An Edinburgh-led project aiming to improve career progression prospects for women and minority ethnic workers in finance is among more than a dozen initiatives to receive equality funding.
Social enterprise AAI EmployAbility will lead the Diversity Works programme at Aegon Asset Management based in the Scottish capital, entailing integrated delivery of online training, coaching and support to 30 senior managers within the financial services company.
It is one of 13 projects that successfully applied to the Scottish Government’s Workplace Equality Fund, which is being administered by Advice Direct Scotland, and recipients will now receive grants amounting to £800,000 to address long-standing hurdles in the labour market.
They also include Cornerstone’s Menopause Awareness Project, Perth Autism Support’s project to help autistic people secure and retain employment, and Path Scotland’s leadership programme for minority ethnic employees of NHS Greater Glasgow and Clyde.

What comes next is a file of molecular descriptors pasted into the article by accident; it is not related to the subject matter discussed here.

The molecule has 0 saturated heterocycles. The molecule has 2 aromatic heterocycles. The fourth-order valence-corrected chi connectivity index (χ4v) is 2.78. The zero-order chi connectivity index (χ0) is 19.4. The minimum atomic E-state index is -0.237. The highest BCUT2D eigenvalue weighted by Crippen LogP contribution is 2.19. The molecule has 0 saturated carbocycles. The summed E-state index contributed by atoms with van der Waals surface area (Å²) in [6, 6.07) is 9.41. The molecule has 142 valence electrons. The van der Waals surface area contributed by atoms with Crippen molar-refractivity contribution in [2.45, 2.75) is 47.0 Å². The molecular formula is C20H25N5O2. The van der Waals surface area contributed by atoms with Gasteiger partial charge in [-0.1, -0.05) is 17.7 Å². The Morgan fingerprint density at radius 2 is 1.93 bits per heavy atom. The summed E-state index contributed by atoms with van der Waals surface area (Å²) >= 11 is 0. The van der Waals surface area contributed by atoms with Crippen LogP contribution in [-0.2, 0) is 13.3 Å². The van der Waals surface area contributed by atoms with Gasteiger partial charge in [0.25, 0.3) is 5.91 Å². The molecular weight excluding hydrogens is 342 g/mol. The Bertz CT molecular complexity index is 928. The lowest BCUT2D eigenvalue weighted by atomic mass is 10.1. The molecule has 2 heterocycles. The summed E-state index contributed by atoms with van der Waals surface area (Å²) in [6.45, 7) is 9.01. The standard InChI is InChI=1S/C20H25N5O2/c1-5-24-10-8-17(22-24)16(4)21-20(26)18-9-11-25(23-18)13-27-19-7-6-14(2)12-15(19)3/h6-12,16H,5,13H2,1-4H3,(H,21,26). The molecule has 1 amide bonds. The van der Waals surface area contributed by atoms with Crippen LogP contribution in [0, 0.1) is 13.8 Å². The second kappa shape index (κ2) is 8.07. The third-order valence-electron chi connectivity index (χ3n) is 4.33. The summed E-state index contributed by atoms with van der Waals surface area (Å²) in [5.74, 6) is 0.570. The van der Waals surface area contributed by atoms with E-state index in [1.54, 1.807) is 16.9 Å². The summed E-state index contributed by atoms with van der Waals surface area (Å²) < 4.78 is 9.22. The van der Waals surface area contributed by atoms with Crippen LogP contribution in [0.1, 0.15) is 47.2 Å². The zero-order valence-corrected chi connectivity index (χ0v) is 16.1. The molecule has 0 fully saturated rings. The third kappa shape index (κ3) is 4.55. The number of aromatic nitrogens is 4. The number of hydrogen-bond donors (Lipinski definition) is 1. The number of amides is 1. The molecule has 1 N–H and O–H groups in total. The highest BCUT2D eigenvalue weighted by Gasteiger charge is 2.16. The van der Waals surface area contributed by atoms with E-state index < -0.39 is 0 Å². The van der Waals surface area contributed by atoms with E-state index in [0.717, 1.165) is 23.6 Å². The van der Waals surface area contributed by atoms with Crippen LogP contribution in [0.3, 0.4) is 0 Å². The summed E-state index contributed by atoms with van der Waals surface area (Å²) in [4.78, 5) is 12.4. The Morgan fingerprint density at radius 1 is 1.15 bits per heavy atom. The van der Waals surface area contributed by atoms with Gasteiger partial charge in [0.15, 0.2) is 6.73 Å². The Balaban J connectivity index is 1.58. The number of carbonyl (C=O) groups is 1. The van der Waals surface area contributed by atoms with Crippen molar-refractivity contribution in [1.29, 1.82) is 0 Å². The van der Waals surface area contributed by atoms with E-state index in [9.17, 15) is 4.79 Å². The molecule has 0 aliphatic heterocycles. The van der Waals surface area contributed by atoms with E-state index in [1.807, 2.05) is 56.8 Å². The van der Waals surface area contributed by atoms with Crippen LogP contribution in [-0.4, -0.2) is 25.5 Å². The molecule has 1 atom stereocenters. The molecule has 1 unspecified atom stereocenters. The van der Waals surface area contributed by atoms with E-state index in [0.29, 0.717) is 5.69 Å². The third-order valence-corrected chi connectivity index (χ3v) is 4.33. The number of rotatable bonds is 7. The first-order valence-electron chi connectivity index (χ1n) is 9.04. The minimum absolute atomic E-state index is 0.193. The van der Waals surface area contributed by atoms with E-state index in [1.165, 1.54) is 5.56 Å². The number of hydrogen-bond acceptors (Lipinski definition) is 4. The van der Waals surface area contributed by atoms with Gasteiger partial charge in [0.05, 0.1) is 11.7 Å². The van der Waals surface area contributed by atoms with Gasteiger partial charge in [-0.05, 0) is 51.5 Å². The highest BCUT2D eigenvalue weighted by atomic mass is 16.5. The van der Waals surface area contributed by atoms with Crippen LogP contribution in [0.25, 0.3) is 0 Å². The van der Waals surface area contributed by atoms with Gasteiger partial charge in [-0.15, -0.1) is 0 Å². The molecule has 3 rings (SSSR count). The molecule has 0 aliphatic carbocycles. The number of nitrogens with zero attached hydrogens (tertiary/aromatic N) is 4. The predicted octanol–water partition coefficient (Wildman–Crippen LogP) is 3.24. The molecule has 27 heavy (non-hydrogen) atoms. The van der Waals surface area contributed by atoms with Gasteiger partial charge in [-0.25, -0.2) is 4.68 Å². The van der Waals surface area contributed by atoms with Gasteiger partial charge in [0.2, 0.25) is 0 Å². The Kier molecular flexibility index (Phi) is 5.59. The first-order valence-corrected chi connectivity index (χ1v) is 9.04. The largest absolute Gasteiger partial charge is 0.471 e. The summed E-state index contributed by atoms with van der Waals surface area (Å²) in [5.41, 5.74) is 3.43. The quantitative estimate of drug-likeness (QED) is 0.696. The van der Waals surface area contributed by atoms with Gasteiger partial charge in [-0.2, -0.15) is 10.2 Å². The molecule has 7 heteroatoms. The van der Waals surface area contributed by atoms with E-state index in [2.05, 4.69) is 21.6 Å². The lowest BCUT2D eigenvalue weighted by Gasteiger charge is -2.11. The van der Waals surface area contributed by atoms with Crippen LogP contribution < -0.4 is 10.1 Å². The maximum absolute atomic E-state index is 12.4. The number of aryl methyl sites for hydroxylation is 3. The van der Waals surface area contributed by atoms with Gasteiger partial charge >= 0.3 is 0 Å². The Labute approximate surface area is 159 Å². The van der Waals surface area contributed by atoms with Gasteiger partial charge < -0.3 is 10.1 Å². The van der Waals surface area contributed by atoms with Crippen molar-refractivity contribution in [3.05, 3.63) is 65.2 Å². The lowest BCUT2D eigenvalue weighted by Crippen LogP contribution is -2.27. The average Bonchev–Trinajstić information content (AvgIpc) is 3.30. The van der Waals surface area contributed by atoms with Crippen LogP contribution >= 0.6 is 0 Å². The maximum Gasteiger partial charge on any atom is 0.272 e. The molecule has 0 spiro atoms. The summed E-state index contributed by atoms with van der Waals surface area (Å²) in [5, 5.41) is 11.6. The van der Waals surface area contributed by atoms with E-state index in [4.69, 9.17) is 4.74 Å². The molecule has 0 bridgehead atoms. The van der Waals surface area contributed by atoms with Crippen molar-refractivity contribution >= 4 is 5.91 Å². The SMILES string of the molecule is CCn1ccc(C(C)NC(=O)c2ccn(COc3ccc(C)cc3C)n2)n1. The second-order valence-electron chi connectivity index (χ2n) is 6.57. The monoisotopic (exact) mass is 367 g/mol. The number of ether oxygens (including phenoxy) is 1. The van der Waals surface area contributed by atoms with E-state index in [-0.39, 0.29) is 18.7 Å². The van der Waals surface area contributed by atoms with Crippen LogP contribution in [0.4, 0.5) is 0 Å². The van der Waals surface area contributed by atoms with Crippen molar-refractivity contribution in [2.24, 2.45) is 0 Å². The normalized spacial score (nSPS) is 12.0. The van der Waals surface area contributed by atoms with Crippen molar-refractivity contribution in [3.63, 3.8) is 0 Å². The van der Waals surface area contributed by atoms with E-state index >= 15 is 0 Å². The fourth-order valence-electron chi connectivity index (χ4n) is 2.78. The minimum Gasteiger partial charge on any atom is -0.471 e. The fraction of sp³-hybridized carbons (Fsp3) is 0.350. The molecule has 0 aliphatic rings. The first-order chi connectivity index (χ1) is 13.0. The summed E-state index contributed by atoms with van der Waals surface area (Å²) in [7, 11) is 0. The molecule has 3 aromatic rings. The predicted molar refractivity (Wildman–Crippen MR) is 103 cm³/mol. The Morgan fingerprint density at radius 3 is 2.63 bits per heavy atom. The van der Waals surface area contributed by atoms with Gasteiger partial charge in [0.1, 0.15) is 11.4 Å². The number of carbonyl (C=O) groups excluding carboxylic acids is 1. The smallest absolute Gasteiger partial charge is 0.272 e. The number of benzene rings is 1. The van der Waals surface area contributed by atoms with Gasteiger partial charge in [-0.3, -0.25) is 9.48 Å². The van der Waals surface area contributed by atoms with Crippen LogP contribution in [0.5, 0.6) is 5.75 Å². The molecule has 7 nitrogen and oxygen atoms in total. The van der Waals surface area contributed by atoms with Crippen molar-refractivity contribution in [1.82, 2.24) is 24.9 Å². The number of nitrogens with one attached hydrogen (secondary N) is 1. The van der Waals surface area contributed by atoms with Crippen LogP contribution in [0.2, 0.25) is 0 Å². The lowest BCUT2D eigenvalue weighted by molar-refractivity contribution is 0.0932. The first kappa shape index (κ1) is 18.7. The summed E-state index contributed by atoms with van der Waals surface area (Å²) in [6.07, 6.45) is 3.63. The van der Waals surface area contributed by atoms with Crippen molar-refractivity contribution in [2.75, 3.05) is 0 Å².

Also on the list is Age Scotland, for its project around age inclusion for people, managers and key influencers, and the Scottish Refugee Council’s scheme to help refugees develop careers in social care.
Joy Lewis, head of AAI EmployAbility, said: “We’re thrilled to be working with Aegon Asset Management on the important issue of removing barriers and implementing changes to support talented minority ethnic workers.“
Conor Forbes, director of policy at Advice Direct Scotland, said the fund “acts as a source of financial support for Scottish businesses and organisations that are striving to improve equality-related outcomes for priority groups in the workplace”.
He added: “The 13 successful applicants include a range of inspiring projects designed to increase diversity and inclusion in a variety of different sectors, all around Scotland.”